[00:04:03] So I think I had some residual trauma left over from cancer that was preventing me from planning things. But ALSO . . . I needed to plan things *my* way. And what that has looked like for me is really envisioning what I want my life to look like. As far as how many hours a week I want to be working. What impact I want to make with my work. How much time I want to spend with my kids. What do I want our life to look like? And then working backwards from there. How can I make that happen in a way that feels relaxing to me, and calming, and not stressful and not like needing to *work so hard* in order to do it? So for me, just being able to take that time and look forward in a way that doesn't feel so much pressure has been really freeing for me.

[00:05:11] When I worked for startups, so much of forward planning felt very stressful. It was like, "OK you're now in charge of the social media for this company. And right now we're reaching ten people every month. But by the end of the year, we want you to reach eight million people. And it's your job to figure out how you're going to do that." That was very stressful to me. That kind of energy of meeting an impossible goal was really stressful and made me feel like there was no point in even *trying* for some of those things.

[00:06:00] Versus sitting and envisioning what I wanted my life to feel like felt much more empowering. It's easier for me to accomplish, and also knowing what it would feel like. I really allowed myself to feel how I would feel if I made a certain amount of money and I didn't need to worry about health insurance because it was taken care of. How I would feel if I didn't need to worry about the fact that I'm pretty sure I have a cavity, but I don't have dental insurance right now. How would it feel if I *did* have dental insurance and I knew that I wouldn't need to pay for it? And then, how do I get to a point where I *have* dental coverage? Like that feels like such a wonderful frigging feeling to me, and it makes me want to work in order to make that happen for myself.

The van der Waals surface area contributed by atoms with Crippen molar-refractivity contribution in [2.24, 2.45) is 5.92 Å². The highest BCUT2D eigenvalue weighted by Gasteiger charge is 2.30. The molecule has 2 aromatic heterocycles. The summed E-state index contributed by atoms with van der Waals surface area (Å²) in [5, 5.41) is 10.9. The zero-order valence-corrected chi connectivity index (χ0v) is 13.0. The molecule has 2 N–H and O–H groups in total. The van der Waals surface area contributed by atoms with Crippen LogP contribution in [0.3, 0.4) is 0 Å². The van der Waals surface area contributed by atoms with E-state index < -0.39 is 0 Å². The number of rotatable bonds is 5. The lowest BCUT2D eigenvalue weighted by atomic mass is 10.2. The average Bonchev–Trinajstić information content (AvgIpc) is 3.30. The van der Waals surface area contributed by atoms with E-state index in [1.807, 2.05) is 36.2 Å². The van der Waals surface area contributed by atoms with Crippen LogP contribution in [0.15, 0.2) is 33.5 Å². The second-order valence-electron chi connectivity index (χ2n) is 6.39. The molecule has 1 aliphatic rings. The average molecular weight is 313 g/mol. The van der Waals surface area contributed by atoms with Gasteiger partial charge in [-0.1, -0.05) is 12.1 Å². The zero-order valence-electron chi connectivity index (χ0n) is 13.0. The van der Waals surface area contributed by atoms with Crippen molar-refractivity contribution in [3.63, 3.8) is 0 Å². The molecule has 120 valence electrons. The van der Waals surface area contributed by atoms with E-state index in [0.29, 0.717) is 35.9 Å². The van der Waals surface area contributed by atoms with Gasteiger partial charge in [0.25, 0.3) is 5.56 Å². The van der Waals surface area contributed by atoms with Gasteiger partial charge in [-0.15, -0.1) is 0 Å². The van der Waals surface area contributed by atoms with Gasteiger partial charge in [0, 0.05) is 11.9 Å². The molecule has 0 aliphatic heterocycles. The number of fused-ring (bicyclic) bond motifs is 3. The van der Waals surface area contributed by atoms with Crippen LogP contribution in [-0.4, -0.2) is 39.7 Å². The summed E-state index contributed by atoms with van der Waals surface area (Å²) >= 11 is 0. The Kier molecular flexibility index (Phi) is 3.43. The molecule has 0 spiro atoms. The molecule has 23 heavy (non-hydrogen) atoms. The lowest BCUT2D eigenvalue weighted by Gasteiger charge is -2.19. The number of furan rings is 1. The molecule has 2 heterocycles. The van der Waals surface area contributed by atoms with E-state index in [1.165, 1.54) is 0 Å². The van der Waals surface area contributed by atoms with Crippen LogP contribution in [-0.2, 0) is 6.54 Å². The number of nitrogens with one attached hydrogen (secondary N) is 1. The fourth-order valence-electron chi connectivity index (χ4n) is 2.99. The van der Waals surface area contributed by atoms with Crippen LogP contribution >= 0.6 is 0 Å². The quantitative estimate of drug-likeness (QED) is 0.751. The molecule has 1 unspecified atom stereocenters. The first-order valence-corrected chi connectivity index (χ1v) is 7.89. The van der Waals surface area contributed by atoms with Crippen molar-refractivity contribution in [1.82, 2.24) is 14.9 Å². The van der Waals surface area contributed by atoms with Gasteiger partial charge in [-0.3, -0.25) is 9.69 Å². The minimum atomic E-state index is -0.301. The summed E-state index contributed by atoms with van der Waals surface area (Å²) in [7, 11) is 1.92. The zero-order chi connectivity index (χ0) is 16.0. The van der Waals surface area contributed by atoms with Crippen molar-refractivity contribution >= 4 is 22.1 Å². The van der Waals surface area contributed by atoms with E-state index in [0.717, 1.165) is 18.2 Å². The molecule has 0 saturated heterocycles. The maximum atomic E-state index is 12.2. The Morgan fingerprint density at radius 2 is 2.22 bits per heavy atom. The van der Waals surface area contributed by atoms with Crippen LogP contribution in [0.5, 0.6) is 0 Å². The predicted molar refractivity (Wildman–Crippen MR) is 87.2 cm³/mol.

[00:07:01] And that happens in our family, too. You know, if I want to feel like I don't have to clean up after everybody all the time . .. What would it feel like if they all took care of their own dishes and put them in the dishwasher? That would feel really great. I would feel so free. So how do we make that happen?

[00:07:29] And then, you know, pacing myself. Because looking at my board where I've written out every month and all of the goals that I have for each month, it's like, "oh, I could do this part of that right now!" But I have to pace myself and realize that part of the life I *want* is not overworking myself. And so I have to set boundaries with *myself."

[00:07:52] So I don't know if that's helped you at all. But for me, just taking that time and really envisioning what I want my life to look like in 2021, even if the virus doesn't go away, even if we're still stuck inside. I can still make things happen for myself and make things happen for other people. So I hope this helps you. And I would love to hear if you have goals for yourself, what they are.

Sara Olsher

Sara Olsher

Sara Olsher is the Founder + CEO of Mighty + Bright. She's a young cancer survivor, mom, and former single mom.